It’s a little work, I’ll admit. But it’s a lot cheaper than buying it, that’s for sure. Plus I know exactly what’s in it and am not contributing to an overflowing landfill. A win-win! But be warned, it's very addictive. I've become a leaf and brush thief in the neighborhood to feed my habit. Hey, those paper bags of yard debris fit perfectly in my wheelbarrow. And I can stop at any time.  Really.

Thursday, June 9, 2016

Eat Your Lawn


My goal is to have an edible landscape. This means that a majority of plants have some sort of culinary purpose for me or for the beneficial wildlife I am trying to attract.

When you think of food production in terms of a landscape, it really opens your eyes to appreciate all qualities of the plants we grow to consume. You don’t need coleus or begonias when you can have an even more beautiful bed of Bright Lights Swiss Chard. Asparagus fern, why not just plain asparagus? Need something tall in the background? Grow corn. There are several varieties that have burgundy coloring in their leaves, stems, and silk that is just lovely. Forget about morning glories and plant Scarlet Runner Beans instead. They have the sweetest red flowers and the beans are delicious. Another favorite landscape plant of mine is Globe Artichoke. The plants grow into huge specimens with silver foliage. They are very dramatic and can yield a dozen or more tasty appetizers. I also love Fennel. The airy fronds dance in the wind and are a favorite snack for butterfly caterpillars.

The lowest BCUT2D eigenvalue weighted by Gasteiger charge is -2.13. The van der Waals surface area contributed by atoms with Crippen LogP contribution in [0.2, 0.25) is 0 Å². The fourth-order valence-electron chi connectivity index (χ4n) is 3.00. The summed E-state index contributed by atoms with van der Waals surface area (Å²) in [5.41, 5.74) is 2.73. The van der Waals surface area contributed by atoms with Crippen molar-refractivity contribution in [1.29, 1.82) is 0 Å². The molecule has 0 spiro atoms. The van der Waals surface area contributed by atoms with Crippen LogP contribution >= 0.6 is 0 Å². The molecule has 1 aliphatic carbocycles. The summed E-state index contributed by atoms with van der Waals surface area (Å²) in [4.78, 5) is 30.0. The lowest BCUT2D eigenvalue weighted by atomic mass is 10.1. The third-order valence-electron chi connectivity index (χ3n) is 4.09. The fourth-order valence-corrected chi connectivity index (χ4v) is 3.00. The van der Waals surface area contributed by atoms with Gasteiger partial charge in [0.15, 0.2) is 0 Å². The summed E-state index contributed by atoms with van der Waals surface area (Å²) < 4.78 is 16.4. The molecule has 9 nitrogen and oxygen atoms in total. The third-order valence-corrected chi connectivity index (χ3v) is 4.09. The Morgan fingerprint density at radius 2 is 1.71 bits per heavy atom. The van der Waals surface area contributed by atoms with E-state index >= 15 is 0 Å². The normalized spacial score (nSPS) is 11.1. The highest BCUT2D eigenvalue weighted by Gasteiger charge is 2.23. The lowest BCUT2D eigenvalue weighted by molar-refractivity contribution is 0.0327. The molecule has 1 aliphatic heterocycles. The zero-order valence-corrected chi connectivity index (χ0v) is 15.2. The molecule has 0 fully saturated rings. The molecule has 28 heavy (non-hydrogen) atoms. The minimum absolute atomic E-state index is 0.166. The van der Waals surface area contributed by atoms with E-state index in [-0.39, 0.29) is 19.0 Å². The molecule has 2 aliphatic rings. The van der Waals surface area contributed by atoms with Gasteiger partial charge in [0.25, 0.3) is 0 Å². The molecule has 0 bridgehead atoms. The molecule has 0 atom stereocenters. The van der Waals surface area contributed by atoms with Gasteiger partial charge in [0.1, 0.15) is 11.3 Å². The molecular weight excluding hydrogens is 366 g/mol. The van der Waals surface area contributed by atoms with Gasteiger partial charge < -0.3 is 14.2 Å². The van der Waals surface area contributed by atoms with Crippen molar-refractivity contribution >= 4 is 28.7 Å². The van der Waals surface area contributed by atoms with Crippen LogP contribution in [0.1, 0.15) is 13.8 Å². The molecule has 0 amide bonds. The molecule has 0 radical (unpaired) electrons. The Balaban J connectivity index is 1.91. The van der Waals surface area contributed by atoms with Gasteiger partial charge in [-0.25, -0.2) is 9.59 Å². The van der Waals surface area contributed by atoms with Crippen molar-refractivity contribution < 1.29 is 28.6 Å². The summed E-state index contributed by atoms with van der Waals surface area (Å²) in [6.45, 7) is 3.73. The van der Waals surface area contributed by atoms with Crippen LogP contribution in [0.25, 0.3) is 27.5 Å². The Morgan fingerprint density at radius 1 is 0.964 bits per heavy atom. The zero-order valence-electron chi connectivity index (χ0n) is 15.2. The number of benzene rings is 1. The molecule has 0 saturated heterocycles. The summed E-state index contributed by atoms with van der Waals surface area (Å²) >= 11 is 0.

I also expand my definition of an edible landscape to include wildlife I want to attract. I need birds in the yard to keep the bugs down, so I grow plants that will attract them. Amaranth (weed them into your salad), Echinacea, Cosmos, Barbados Cherry, Rose varieties that produce hips, Pigeon Berry, Lantana, and Chili Pequin all provide color and treats. Birds like low cover to hide in while they are scoping out the groceries, so I've included Bamboo Muhly and berry producing shrubbery like Agarita and Yaupon.
And what about that grassy lawn? Get rid of it. It is a total waste of water and human resources. Replace the blades with Thyme, Marjoram, Winter Savory, Peppermint or Oregano (or a blend of all of them.) They form a thick, green carpet that you can walk on. Heck, you can even mow them if you want (talk about a head rush though!) They stay low and don’t take nearly as much water to keep green. They also bloom and will attract bees and other pollinators to the garden.  If you want more "real" grass, try a native Texas Sedge (Carex texensis), which is what I put in.

It takes courage to do this however, because your yard will not look like everyone else’s. Peer pressure can be hard to overcome and you can bet you’re efforts will generate plenty of comments. However, I’ve always found that including your neighbors in your plans and sharing the fruits of your labor go a long way to smooth the path. They’ll start to think you are a genius as you sit in your lawn chair amongst the fragrant herb lawn, sipping an ice tea watching them slog it out with the lawn mower. Wave to them and ask them to sit with you for a spell. You might just be able to find a second career as a landscape consultant.